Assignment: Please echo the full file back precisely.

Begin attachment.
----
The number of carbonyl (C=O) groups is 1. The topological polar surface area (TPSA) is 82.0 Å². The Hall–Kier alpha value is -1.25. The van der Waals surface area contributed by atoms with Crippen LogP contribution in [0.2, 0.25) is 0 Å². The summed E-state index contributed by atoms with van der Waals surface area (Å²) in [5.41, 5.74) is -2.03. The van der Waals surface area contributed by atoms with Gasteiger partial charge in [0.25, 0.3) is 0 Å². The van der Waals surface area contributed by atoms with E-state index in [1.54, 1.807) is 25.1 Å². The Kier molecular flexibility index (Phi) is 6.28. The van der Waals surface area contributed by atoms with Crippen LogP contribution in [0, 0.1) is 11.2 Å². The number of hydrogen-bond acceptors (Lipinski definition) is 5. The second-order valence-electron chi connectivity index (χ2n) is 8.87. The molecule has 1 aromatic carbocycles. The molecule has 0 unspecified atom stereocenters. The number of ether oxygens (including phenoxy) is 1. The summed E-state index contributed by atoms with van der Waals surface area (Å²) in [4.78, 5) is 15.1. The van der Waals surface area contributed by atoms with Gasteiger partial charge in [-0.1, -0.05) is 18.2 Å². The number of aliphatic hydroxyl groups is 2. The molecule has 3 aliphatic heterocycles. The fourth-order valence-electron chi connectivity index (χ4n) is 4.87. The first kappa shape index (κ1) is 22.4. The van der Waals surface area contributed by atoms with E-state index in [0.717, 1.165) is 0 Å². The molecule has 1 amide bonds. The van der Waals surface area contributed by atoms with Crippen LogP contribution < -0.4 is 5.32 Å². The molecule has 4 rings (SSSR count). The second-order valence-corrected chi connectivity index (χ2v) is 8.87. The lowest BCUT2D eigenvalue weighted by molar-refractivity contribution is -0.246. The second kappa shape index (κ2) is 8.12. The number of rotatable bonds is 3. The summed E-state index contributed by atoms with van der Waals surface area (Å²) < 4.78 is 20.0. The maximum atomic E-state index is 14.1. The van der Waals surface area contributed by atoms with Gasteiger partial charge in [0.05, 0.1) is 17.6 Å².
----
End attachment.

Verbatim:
The number of carbonyl (C=O) groups is 1. The topological polar surface area (TPSA) is 82.0 Å². The Hall–Kier alpha value is -1.25. The van der Waals surface area contributed by atoms with Crippen LogP contribution in [0.2, 0.25) is 0 Å². The summed E-state index contributed by atoms with van der Waals surface area (Å²) in [5.41, 5.74) is -2.03. The van der Waals surface area contributed by atoms with Gasteiger partial charge in [0.25, 0.3) is 0 Å². The van der Waals surface area contributed by atoms with E-state index in [1.54, 1.807) is 25.1 Å². The Kier molecular flexibility index (Phi) is 6.28. The van der Waals surface area contributed by atoms with Crippen LogP contribution in [0, 0.1) is 11.2 Å². The number of hydrogen-bond acceptors (Lipinski definition) is 5. The second-order valence-electron chi connectivity index (χ2n) is 8.87. The molecule has 1 aromatic carbocycles. The molecule has 0 unspecified atom stereocenters. The number of ether oxygens (including phenoxy) is 1. The summed E-state index contributed by atoms with van der Waals surface area (Å²) in [4.78, 5) is 15.1. The van der Waals surface area contributed by atoms with Gasteiger partial charge in [-0.1, -0.05) is 18.2 Å². The number of aliphatic hydroxyl groups is 2. The molecule has 3 aliphatic heterocycles. The fourth-order valence-electron chi connectivity index (χ4n) is 4.87. The first kappa shape index (κ1) is 22.4. The van der Waals surface area contributed by atoms with E-state index in [0.717, 1.165) is 0 Å². The molecule has 1 amide bonds. The van der Waals surface area contributed by atoms with Crippen LogP contribution < -0.4 is 5.32 Å². The molecule has 4 rings (SSSR count). The second-order valence-corrected chi connectivity index (χ2v) is 8.87. The lowest BCUT2D eigenvalue weighted by molar-refractivity contribution is -0.246. The second kappa shape index (κ2) is 8.12. The number of rotatable bonds is 3. The summed E-state index contributed by atoms with van der Waals surface area (Å²) < 4.78 is 20.0. The maximum atomic E-state index is 14.1. The van der Waals surface area contributed by atoms with Gasteiger partial charge in [0.05, 0.1) is 17.6 Å².